2. The oven temperature was not exactly 350º F at the start. I was broiling red bell peppers before baking the bread and forgot to measure the temperature when I changed from broil to bake.
3. The loaf pan is losing its non-stick quality (although there is no visible loss of coating, only some discoloration)

The crumb was incredibly light and airy. I want to say it is the lightest and airiest 100% whole grain loaf I have ever baked. (And this makes me think that vital wheat gluten has been messing it up for me in past attempts). The taste was good. Because the slices were somewhat ripped, it didn't make very good sandwiches, but it was great with soups and nut butters.

Thank you Laurel Robertson, Carol Flinders and Bronwen Godfrey for your Loaf for Learning.


Wednesday, July 13, 2011

William Melville Child's Health Bread

Or The disappointing bread-baking continues.

I had bookmarked this recipe in James Beard's 'Beard on Bread' book when I first skimmed through it nearly a year ago. Mostly because it was one of the few recipes that I would probably make. Very very few recipes in this book are over 80% whole grain. This recipe is one of them. It is named for the veteran breadmaker who developed it. The original recipe is not 100% whole grain. Beard provides a variation recipe that is 100% whole grain and it looked reasonable for the most part.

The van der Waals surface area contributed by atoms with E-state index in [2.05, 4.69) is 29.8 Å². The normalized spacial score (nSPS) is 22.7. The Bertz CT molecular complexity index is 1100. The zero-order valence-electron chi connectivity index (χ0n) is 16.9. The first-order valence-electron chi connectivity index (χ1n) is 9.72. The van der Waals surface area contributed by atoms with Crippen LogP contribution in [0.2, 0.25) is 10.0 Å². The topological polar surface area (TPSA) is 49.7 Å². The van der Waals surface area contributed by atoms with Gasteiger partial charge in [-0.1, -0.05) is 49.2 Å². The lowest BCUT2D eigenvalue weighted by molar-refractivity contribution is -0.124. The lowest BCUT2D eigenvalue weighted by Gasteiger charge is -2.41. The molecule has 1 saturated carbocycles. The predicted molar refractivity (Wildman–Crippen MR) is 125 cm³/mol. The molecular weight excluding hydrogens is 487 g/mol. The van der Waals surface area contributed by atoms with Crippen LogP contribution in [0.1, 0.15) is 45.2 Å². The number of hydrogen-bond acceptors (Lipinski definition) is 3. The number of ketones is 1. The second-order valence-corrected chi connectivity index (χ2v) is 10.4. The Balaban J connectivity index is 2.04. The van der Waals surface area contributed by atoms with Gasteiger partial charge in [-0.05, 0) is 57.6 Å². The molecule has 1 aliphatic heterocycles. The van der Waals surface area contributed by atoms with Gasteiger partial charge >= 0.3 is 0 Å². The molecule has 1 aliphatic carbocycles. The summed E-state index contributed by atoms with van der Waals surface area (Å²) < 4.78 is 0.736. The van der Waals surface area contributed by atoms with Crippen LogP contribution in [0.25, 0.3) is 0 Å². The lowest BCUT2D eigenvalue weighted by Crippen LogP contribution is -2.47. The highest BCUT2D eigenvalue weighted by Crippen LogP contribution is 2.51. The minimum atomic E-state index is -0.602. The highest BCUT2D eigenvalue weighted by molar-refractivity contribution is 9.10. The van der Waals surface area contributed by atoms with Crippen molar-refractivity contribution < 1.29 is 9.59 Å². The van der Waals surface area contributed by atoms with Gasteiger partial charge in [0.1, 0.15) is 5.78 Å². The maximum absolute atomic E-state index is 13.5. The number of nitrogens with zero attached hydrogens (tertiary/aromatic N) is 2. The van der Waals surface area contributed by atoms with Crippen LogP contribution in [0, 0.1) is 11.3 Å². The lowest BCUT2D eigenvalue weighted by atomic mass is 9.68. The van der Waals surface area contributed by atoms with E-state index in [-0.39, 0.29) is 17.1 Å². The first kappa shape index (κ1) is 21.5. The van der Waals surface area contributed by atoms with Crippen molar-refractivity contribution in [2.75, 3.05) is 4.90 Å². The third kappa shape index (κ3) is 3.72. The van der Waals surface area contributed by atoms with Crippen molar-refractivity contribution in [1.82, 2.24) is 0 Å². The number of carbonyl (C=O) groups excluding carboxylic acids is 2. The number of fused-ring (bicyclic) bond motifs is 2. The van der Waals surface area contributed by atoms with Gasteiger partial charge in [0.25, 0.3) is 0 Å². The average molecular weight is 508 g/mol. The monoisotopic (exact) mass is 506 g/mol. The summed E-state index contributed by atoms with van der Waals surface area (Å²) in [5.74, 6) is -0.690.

Basically this is a oat and whole wheat bread. I decided to only make half the recipe, for one 9 x 5 pan size loaf. I measured out rolled oats to begin with and at the very last minute switched to quick oats.The recipe calls for 6 tablespoons of molasses per loaf. This seemed unreasonably high, so I used only one tablespoon and added ¼ cup water to make up for the liquid. I also used 1½ tsp instant yeast instead of the 1 package of active dry yeast specified.

The book gives measurements by volume which can become difficult to adjust to when one is used to weights. Sigh! This is how mine ended up:

1½ tsp instant yeast mixed with 142 g warm milk and ½ tsp sugar
200g of boiling water poured over 180 g of quick oats (then cooled to 98º F)
1 tbsp, 11 g butter and 1 tsp salt warmed together
310 g of whole wheat flour measured out, but I didn't use it all.


Partial mixes

1:57 pm: I didn't need all the whole wheat flour